• Side by side we tramped along the dusty road. We both were
  • In three strides he found his foot splashing in water.
  • I don't know anything about his household; none of them
  • dressed. Her face was pale and there were dark marks around
  • I ask of you in return for revealing the secret of its
  • gangway above which lowered a green and rotting wooden
  • dropped her face into her hands and was shaken with sobs!
  • with me. But before you do anything I should like you to
  • lane, we came out upon Watling Street, white and dusty
  • and the land was wooded down to the water’s edge. In
  • I entered the little parlour of the inn, and suggested
  • Hassan of Aleppo, the most dreadful being I had ever encountered
  • slipper, striking down whomsoever laid hand upon its sacredness.
  • and the land was wooded down to the water’s edge. In
  • It was fantastic hearing that confession of The Stetson
  • here. I came because I wanted to find a man who was brave
  • I want you to help me to find him for in finding him we
  • December 1st. — We steered for the island of Lemuy. I
  • once. I knew that Scotland Yard had failed to locate the
  • dropped her face into her hands and was shaken with sobs!
  • down to London almost every day in the week, but he won't
  • Morison had been urging his suit once more that evening,
  • There is an inn, she said, about a mile ahead, where
  • Mr. Cavanagh, he has staked everything upon securing the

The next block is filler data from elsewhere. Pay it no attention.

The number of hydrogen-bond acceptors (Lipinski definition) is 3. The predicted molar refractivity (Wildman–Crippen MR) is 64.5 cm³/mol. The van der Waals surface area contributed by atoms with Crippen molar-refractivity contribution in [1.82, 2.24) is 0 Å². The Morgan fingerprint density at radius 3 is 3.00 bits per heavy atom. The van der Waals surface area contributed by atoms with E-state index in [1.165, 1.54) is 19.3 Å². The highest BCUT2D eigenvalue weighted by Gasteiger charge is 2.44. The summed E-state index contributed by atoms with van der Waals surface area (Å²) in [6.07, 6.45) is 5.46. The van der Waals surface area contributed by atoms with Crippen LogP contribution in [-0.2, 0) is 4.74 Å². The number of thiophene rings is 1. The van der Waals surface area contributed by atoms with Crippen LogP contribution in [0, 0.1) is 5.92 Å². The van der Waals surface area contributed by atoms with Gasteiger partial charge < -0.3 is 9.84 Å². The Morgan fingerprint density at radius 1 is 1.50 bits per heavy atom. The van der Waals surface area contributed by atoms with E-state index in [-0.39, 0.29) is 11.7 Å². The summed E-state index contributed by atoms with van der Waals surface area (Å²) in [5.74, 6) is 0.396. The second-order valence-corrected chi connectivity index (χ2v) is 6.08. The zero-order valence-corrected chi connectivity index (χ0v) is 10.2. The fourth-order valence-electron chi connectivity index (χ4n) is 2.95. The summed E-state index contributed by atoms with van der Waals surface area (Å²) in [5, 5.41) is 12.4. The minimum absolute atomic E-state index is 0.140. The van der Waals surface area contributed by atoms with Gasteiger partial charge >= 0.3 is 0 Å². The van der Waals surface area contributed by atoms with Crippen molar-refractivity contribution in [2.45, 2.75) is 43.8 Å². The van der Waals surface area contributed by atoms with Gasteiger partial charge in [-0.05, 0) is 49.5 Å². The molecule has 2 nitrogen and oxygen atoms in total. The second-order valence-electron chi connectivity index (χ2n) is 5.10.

• And I reflected that the best men at New Scotland Yard
  • man more common interests than the cultured guests of Bwana
  • I could scarcely believe that any man, single-handed, could
  • silent, occupied with our own thoughts. Respecting the
  • from amongst those which Fleet Street offers, is the victim
  • He strove to peer about him, but the feeble ray of the
  • of a certain craving for fresh experiences; I suppose,
  • There was a gentleman here on Wednesday last, he said;
  • I propose that we endeavour to obtain admittance to the
  • to have a good idea of time, was employed to strike the
  • Very well, she said, and rested her elbows upon the table
  • I wondered what my friend, Inspector Bristol, would have
  • let anybody take photographs of the house. I know several
  • moving westward. Then, one day, he announced that half
  • rash though the expedition might be, and, viewed from whatever
  • Amid well-wooded grounds it stood, a place quite isolated,
  • it would mean that Deeping's murderer should be brought
  • or that other infinitely more beautiful flower who wandered
  • me that she had much ado to restrain herself from setting
  • tags